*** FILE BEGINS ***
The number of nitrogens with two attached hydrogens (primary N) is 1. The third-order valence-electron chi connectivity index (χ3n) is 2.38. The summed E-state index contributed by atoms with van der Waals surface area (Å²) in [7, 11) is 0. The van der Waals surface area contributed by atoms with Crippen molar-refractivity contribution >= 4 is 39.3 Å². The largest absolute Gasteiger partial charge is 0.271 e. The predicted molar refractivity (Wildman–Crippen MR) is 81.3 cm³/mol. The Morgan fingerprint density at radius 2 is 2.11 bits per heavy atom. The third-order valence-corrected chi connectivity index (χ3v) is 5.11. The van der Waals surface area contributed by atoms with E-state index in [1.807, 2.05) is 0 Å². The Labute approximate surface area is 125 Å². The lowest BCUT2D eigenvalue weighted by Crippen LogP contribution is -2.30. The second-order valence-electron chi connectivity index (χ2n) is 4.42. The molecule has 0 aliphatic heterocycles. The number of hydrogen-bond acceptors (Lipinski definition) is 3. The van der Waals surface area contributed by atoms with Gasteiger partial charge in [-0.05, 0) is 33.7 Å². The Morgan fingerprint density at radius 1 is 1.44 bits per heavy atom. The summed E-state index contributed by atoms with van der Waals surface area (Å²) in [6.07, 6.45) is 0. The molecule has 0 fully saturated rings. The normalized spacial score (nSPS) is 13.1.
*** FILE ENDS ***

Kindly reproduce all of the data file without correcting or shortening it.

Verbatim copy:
The number of nitrogens with two attached hydrogens (primary N) is 1. The third-order valence-electron chi connectivity index (χ3n) is 2.38. The summed E-state index contributed by atoms with van der Waals surface area (Å²) in [7, 11) is 0. The van der Waals surface area contributed by atoms with Crippen molar-refractivity contribution >= 4 is 39.3 Å². The largest absolute Gasteiger partial charge is 0.271 e. The predicted molar refractivity (Wildman–Crippen MR) is 81.3 cm³/mol. The Morgan fingerprint density at radius 2 is 2.11 bits per heavy atom. The third-order valence-corrected chi connectivity index (χ3v) is 5.11. The van der Waals surface area contributed by atoms with E-state index in [1.807, 2.05) is 0 Å². The Labute approximate surface area is 125 Å². The lowest BCUT2D eigenvalue weighted by Crippen LogP contribution is -2.30. The second-order valence-electron chi connectivity index (χ2n) is 4.42. The molecule has 0 aliphatic heterocycles. The number of hydrogen-bond acceptors (Lipinski definition) is 3. The van der Waals surface area contributed by atoms with Gasteiger partial charge in [-0.05, 0) is 33.7 Å². The Morgan fingerprint density at radius 1 is 1.44 bits per heavy atom. The summed E-state index contributed by atoms with van der Waals surface area (Å²) in [6.07, 6.45) is 0. The molecule has 0 fully saturated rings. The normalized spacial score (nSPS) is 13.1.